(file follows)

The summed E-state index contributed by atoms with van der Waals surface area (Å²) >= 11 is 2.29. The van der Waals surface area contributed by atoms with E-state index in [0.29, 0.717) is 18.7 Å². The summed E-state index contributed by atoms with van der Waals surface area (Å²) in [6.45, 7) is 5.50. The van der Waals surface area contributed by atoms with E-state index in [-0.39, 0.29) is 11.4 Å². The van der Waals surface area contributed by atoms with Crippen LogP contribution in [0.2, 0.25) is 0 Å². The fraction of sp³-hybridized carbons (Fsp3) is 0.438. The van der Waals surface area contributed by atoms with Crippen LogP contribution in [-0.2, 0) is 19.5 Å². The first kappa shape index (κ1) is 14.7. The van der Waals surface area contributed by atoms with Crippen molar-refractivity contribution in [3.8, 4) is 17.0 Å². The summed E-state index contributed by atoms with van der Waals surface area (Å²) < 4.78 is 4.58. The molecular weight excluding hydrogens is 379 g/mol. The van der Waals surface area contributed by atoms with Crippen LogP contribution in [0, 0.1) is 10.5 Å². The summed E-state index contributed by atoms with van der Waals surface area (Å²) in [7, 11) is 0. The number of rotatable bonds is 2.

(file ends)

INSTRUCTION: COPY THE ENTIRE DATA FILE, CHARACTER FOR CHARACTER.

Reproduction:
The summed E-state index contributed by atoms with van der Waals surface area (Å²) >= 11 is 2.29. The van der Waals surface area contributed by atoms with E-state index in [0.29, 0.717) is 18.7 Å². The summed E-state index contributed by atoms with van der Waals surface area (Å²) in [6.45, 7) is 5.50. The van der Waals surface area contributed by atoms with E-state index in [-0.39, 0.29) is 11.4 Å². The van der Waals surface area contributed by atoms with Crippen LogP contribution in [0.2, 0.25) is 0 Å². The fraction of sp³-hybridized carbons (Fsp3) is 0.438. The van der Waals surface area contributed by atoms with Crippen LogP contribution in [-0.2, 0) is 19.5 Å². The first kappa shape index (κ1) is 14.7. The van der Waals surface area contributed by atoms with Crippen molar-refractivity contribution in [3.8, 4) is 17.0 Å². The summed E-state index contributed by atoms with van der Waals surface area (Å²) < 4.78 is 4.58. The molecular weight excluding hydrogens is 379 g/mol. The van der Waals surface area contributed by atoms with Crippen LogP contribution in [0, 0.1) is 10.5 Å². The summed E-state index contributed by atoms with van der Waals surface area (Å²) in [7, 11) is 0. The number of rotatable bonds is 2.